Another loss this year. Former IJNAF Ace Kasai Tomokazu passed away last weekend at the age of 94. 

Here's what Hata & Izawa say:

Born in Hyogo Prefecture in 1926, Kasai joined the Tsuchiura Air Group in 1942 as a student of the Ko 10th Flight Reserve Enlisted Trainee Class. In November 1943 he finished the 32nd Flight Training Course, was promoted to PO2c, and ordered to Air Group 263. Halfway through his training, in March 1944 he was ordered to advance to the Marianas; however, en route he had to make an emergency landing on Pagan Island because of poor weather. Arriving late in Saipan, he joined CPO Sho-ichi Sugita as one of his wingmen. In May, he advanced to Kau base on Halmahera Island. With the landing of American forces in the Marianas, Kasai returned to Palau and participated in attacks on enemy vessels off Saipan, using Yap and Guam as advanced bases. Kasai lost his own aircraft, but escaped from Guam in a land attack plane and went to Palau, and then on to Davao.
With the disbanding of Air Group 263 on 10 July, Kasai was next transferred to Fighter Hikotai 306, Air Group 201. Under the leadership of Lt Kanno, the unit advanced to Yap. For one week starting on the 16th, the unit was engaged in intercepting incoming B-24s. PO1c Kasai's aircraft received hits and he had to ditch, but was rescued. Next, Kasai withdrew to Cebu and concentrated on training activities in ship-bombing tactics. After the American invasion of Leyte in October, Kasai served as wingman for Kanno and for Sugita; he participated in attacks and intercept operations and provided direct support to special attack force units. After that, in December, Kasai returned to the homeland and was transferred to Fighter Hikotai 301, Air Group 343. He was with the latter unit until the war ended. Number of aircraft personally shot down, ten.

Arawasi had the privilege to meet Kasai-san a number of times. In the photo above he is standing on the right next to fellow Zero and seaplane pilot Saeki Masaaki. 
Always full of life, a very cheerful and friendly gentleman who freely shared his memories. We plan to feature a special on Kasai-san in the next issue of our magazine.    

Monday, 11 January 2021

Nakajima "Kikka", ATAIU by Dizzyfugu

 
1:72 Nakajima J9N1 “Kitsuka” (橘花, a.k.a. “Kikka”), aircraft “FE 269”, operated by the Royal Air Force, Allied Technical Air Intelligence Unit - Southeast Asia (ATAIU-SEA); RAF Seletar (Singapore), January 1946

The kit and its assembly:
This was/is a submission for the “Captured!” group build at whatifmodellers.com in late 2020. Loot from WWII certainly makes a good theme, and I remembered a real world J2M3 that I had built some time ago – in RAF markings and tested by the ATAIU-SEA in Singapore in late the 1945. For a more whiffy touch I delved through The Stash™ for options and found an AZ Models Nakajima “Kikka” single seater – as Japan’s first jet fighter, a suitable contender, even more so because no aircraft of this type made it in time to frontline units.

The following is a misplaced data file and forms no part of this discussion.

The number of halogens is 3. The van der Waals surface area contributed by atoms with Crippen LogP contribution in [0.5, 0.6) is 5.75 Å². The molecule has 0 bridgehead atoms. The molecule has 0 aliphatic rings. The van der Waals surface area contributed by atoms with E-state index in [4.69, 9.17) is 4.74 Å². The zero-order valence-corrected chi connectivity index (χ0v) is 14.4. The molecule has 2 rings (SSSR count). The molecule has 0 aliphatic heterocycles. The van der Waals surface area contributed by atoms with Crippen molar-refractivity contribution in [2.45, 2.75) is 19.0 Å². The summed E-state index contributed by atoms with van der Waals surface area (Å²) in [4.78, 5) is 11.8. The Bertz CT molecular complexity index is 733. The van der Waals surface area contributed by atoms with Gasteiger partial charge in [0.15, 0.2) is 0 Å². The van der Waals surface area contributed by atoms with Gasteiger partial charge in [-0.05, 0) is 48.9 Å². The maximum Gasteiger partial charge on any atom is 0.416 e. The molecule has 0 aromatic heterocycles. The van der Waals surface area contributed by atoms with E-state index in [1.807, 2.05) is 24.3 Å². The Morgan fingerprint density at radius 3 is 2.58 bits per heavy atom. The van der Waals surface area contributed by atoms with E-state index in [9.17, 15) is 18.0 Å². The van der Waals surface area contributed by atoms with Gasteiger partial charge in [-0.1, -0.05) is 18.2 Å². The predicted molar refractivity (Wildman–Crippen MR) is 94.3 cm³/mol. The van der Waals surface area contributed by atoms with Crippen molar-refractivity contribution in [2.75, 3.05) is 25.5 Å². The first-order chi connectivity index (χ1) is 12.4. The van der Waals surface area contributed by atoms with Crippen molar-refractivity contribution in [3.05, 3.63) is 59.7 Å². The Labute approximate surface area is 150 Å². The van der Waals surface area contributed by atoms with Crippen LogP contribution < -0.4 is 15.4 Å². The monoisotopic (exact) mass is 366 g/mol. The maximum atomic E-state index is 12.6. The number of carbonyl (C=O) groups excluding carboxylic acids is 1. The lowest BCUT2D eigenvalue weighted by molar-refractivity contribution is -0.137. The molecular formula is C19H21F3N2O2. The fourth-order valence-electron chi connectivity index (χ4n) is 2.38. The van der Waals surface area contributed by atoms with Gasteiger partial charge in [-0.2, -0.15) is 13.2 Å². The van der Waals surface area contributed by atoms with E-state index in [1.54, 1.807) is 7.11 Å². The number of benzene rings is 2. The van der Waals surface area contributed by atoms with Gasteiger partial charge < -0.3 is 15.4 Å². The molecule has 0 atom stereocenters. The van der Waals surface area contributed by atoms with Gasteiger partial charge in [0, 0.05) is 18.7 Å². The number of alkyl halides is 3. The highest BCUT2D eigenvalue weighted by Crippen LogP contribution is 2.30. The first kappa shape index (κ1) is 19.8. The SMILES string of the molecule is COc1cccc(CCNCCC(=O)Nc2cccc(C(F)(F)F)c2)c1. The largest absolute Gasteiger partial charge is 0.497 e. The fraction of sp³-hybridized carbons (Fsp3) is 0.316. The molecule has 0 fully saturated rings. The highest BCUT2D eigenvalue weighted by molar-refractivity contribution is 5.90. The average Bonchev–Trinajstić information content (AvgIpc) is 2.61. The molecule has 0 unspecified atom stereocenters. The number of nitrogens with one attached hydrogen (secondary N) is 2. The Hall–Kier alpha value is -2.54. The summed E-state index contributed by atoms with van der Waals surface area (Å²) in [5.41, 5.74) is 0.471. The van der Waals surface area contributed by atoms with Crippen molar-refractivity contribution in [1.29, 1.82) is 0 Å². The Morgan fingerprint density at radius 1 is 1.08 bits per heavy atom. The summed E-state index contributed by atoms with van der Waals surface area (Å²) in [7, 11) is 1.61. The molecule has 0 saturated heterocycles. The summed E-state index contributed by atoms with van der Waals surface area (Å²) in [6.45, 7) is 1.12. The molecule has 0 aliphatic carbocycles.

The AZ Models kit is a simple affair, but that's also its problem. In the box things looked quite good, detail level is on par with a classic Matchbox kit. But unlike a typical Matchbox kit, the AZ Models offering did not go together so well... I had to fight everywhere with poor fit, lack of locator pins, ejection marks - anything a short run kit can throw at you! PSR was necessary almost everywhere, especially around the wing/engine pod intersection and the area where the wings are inserted into the lower fuselage. What worked surprisingly well is the IP canopy, though.Personal additions are lowered flaps (easy to realize) and some additional struts for the landing gear.

Painting and markings:
The captured aircraft theme was settled from the start, but I wanted to offer more than just a “rebadge” with RAF roundels on an IJN green/grey airframe. In order to add some visual spice, my idea became to present an irregular "one-aircraft-made-from-wrecks-and-spares" finish, with parts in differing tones and even some primed or bare metal areas.
I initially gave the model an overall coat of aluminum and added cloudy shades of IJN Green (ModelMaster and Tamiya) and sections with RAF Dark Green to the upper surfaces, and light grey underneath, with the aluminum underneath shining through here and there. One engine was painted in a shaggy Japanese primer red brown. I furthermore added overpainted IJN markings with U.S. olive drab for some more contrast, even though these would later be partly hidden under decals.
The cockpit was painted in a greenish yellow primer, trying to simulate a typical “bamboo” shade that was used in some late-war IJN cockpits, while the landing gear and the flaps’ interior was painted in dull aluminum. A black ink washing was applied for more weathering and contrast. the yellow leading-edge markings were created with decal material. RAF roundels came from the scrap box, the “FE 269” code was created with single white 3mm letters. This is rather a code for captured aircraft in the European theatre, but it’s a fictional model, after all.  The “ATAIU-SEA” titles were painted free-handedly with a thin brush and white acrylic paint, and later wet-sanded down a bit for a weathered look.